Some North Summit community members have raised concerns about emergency services provided in their area.
The North Summit Fire District is a special service district in the county with around 25 volunteer firefighters and EMS serving almost 420 square miles in the North Eastern part of the county.
In the past, when there were accidents the responding volunteers would drive to the scene in their own cars. Coalville Mayor Trevor Johnson said these volunteers were commonly community members.
"You'd have an ambulance presence with local volunteer firefighters, people that you saw every day ... you worked with, went to church with or whatever saw on the grocery store," Johnson said. "And that was that it was a culture, I think that is important and embedded into the fabric of the community."
In 2001, Park City Fire District started to oversee the operation of Summit County EMS including North Summit.
Since the change, some community members say response times are slower and the team is no longer local. Johnson said there are concerns on both sides.
"I think, it's just in their mind a transition from kind of the old way or school of doing things to ... and there's some legitimate reasons that … I guess there's some liability things between driving your own car to a scene and taking that liability and potential risk of an accident versus sending people out of the station," he said. "I get the argument. I just think there can be a little bit better balance."
However, Park City Fire Chief Paul Hewitt said under state law there has to be a shift from the way things were done in the past.
"It's not like the old days, the old days, you'd have people respond from their home and they drive their car, you know, basically tilted to the call as fast as they could go," Hewitt said. "But there were some disastrous results and that created laws."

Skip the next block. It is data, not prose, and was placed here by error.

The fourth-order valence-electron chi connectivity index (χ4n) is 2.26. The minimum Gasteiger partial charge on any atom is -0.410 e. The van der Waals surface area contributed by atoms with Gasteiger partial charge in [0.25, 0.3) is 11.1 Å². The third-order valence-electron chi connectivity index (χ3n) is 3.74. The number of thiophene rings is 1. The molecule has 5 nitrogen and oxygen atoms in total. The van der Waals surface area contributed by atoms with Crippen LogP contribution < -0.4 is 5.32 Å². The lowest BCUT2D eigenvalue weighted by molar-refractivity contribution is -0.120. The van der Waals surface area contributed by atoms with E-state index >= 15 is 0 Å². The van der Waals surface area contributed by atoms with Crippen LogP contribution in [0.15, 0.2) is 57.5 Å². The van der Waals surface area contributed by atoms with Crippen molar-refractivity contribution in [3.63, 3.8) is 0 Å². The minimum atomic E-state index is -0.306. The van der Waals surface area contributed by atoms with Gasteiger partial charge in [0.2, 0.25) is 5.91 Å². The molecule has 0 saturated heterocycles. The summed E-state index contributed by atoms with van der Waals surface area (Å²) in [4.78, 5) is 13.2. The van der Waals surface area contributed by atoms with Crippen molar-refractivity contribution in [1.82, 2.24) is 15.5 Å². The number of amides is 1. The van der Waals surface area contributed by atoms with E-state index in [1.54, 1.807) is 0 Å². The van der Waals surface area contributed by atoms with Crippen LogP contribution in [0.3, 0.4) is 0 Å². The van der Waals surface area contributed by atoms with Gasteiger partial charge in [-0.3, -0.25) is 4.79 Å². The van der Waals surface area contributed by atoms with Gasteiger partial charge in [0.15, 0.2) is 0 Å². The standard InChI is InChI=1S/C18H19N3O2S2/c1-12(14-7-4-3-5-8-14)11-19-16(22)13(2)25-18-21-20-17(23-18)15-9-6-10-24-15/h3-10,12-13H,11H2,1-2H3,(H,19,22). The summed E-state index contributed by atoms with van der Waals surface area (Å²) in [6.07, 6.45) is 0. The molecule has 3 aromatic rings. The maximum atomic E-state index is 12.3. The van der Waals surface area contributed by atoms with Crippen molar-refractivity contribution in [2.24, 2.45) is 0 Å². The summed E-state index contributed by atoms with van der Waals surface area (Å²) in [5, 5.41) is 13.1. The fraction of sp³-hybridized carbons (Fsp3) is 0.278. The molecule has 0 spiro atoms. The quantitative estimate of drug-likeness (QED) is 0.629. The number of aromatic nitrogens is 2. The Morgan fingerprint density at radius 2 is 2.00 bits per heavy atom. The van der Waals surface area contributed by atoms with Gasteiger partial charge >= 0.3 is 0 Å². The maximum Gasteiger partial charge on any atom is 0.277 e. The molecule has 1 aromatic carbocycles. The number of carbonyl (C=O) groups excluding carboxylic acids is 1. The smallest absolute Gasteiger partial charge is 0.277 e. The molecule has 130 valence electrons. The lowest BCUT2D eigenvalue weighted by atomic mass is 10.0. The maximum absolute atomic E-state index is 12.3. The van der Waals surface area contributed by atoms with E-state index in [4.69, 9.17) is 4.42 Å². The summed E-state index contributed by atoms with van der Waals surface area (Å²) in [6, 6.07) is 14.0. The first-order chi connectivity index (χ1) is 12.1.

He said there’s no truth to Park City Fire trying to take over the North Summit Fire District.
"That thought has never even crossed my mind," he said. "And in fact, it hasn't crossed the mind of any of my staff. And beyond that, that wouldn't even be in my purview. So it's nothing that I've ever desired or anybody or fire district has ever desired. It's purely rumor."
Hewitt said Park City is able to generate all of their revenue costs through response calls. But in more rural areas like North Summit, with roughly a $400,000 budget and far fewer calls to cover operational costs, the district has an annual shortfall of about $250,000.
"So we do things that we have to do, we can't afford to pay benefits to all the employees," he said. "So we try to run a part time staff for the most part. The facts are we're doing the east side and the west side here. We're working as neighbors cooperatively. We're looking at any way we can improve and squeeze every nickel to get every bit of service out of that nickel that we can."
Summit County Manager Tom Fisher said the county is discussing the future of EMS between the mayors, council and fire districts. He said there would have to be several measures in place for North Summit to become their own district including licensure, a secure tax base and the budget to pay for the service.
"So I think there's some really good questions being asked by the community about provision of fire service and EMS service," he said. "And we're in the mode of being open about how we do things and providing a lot of education so people understand the complexity of that decision."
Hewitt said both he and the council are open to criticism and willing to make any adjustments.
The North Summit Fire District is scheduled to meet Thursday, April 8.